Caught (up) in traffic

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Daily Archives: January 26, 2012

Barriers at U-turn slots

The MMDA has received a lot of flak from motorists and road safety experts regarding traffic schemes in Metro Manila ┬áThis is but natural and one can say that “it comes with the territory,” considering that the agency handles much of the traffic management in MM and a lot of criticisms are actually of the nitpicking kind. Some matters, however, while appearing at first to be minor are actually details that should not be missed particularly if the end result may mean a matter of life or death.

Details pertaining to the U-turn slots, for example, are often lost in the big picture approach of looking at the facilities as solutions to problems of congestion. In striving for faster speeds, the case for safety is often overlooked. In striving for continuous flow, the case for disciplined movement at intersections is discarded. And in imposing the scheme along roads not designed for it, the case for sound, safe design is sacrificed. The latter is demonstrated in the case of barriers used to delineate the U-turns, allocating space for turning vehicles while constricting that which is for others. For the barriers to be practically immovable, these were cast in concrete and painted to enhance visibility. In certain cases, reflectors were added to further increase visibility particularly at night-time. Previously, many barriers were made of plastic and filled with water for them to have weight. These eventually gave way to the more durable concrete barriers, although both were of the same shape and size and occupied significant space when laid out.

Recently, the MMDA installed plastic bollards at several U-turn slots, replacing the concrete barriers there. This was a welcome development that allowed the freeing up of space occupied by the massive concrete barriers. Moreover, while delineating the U-turns, the bollards will be more forgiving for motorists who could be involved in crashes involving these. Concrete barriers are not so forgiving and may cause a vehicle to overturn if not stop abruptly and highly likely to be causing serious injuries if not death.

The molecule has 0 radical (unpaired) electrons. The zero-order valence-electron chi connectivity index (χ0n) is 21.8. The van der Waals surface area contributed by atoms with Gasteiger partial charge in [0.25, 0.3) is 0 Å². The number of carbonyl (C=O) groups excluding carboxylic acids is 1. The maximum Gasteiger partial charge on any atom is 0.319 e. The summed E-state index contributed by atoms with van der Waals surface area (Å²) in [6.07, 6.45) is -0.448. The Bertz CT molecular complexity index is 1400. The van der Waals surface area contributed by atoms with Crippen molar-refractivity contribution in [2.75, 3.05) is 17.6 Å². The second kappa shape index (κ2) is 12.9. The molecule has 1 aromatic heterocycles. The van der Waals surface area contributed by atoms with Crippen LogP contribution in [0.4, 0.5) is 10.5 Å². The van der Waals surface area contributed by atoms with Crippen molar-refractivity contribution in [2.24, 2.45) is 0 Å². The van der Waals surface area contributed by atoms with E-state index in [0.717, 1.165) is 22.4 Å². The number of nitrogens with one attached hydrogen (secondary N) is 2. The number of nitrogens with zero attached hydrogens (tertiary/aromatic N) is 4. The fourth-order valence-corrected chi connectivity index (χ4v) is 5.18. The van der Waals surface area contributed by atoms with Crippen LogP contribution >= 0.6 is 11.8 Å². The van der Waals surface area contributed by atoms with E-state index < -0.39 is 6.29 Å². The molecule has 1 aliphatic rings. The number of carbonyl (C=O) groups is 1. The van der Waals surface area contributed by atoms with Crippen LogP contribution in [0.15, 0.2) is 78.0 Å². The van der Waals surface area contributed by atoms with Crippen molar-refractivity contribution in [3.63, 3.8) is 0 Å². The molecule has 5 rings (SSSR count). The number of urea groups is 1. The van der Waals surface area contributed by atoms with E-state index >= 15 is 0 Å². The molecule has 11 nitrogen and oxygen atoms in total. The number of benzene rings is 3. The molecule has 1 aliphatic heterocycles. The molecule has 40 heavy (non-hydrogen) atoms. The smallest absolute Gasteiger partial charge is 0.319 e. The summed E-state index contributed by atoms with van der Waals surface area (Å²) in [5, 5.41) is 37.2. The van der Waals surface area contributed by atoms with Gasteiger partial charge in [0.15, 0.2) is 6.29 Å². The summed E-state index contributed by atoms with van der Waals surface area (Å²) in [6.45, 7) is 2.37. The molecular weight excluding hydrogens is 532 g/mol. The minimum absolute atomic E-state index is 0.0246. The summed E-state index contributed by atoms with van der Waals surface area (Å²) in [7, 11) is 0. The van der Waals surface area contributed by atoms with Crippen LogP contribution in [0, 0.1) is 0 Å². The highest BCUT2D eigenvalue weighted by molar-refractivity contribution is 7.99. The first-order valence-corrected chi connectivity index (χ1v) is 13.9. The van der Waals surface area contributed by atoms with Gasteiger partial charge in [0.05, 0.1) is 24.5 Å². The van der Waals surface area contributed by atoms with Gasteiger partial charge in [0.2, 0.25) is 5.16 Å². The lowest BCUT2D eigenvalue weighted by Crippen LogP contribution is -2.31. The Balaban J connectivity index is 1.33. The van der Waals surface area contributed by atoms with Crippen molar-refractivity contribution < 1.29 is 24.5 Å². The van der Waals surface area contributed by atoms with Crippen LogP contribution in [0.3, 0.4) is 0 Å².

Typical concrete barriers near the foot of the Katipunan flyover across Aurora Boulevard – these are what will greet motorists speeding through the flyover and has been the bane of many who have crashed into these barriers (overspeeding? drunk? sleepy?). The barriers eat-up a significant portion of the middle lane and requiring drivers to swerve to the right and along the path of other vehicles. Plastic bollards have been installed but the concrete barriers remain and still pose dangers to motorists.

Plastic bollards along Katipunan at the U-turn slot across from the Miriam College main gate – these are more forgiving in that it will cause damage to a vehicle but will not stop it on its tracks delivering potentially fatal injuries to occupants. A plastic jersey barrier can be seen at the end of the median island at the left side of the photo. Such were usually filled with water to increase their weights to avoid them from being displaced from their locations.

There are other alternatives that may be installed and not just for U-turns, but also for public transport bays, medians and other applications. Some bollards may be collapsible, recovering (standing right up) after being bumped or ran over by a vehicle. Perhaps the MMDA should look into such options and other details more often while also proactively seeking for suitable, not necessarily novel, solutions to our traffic problems.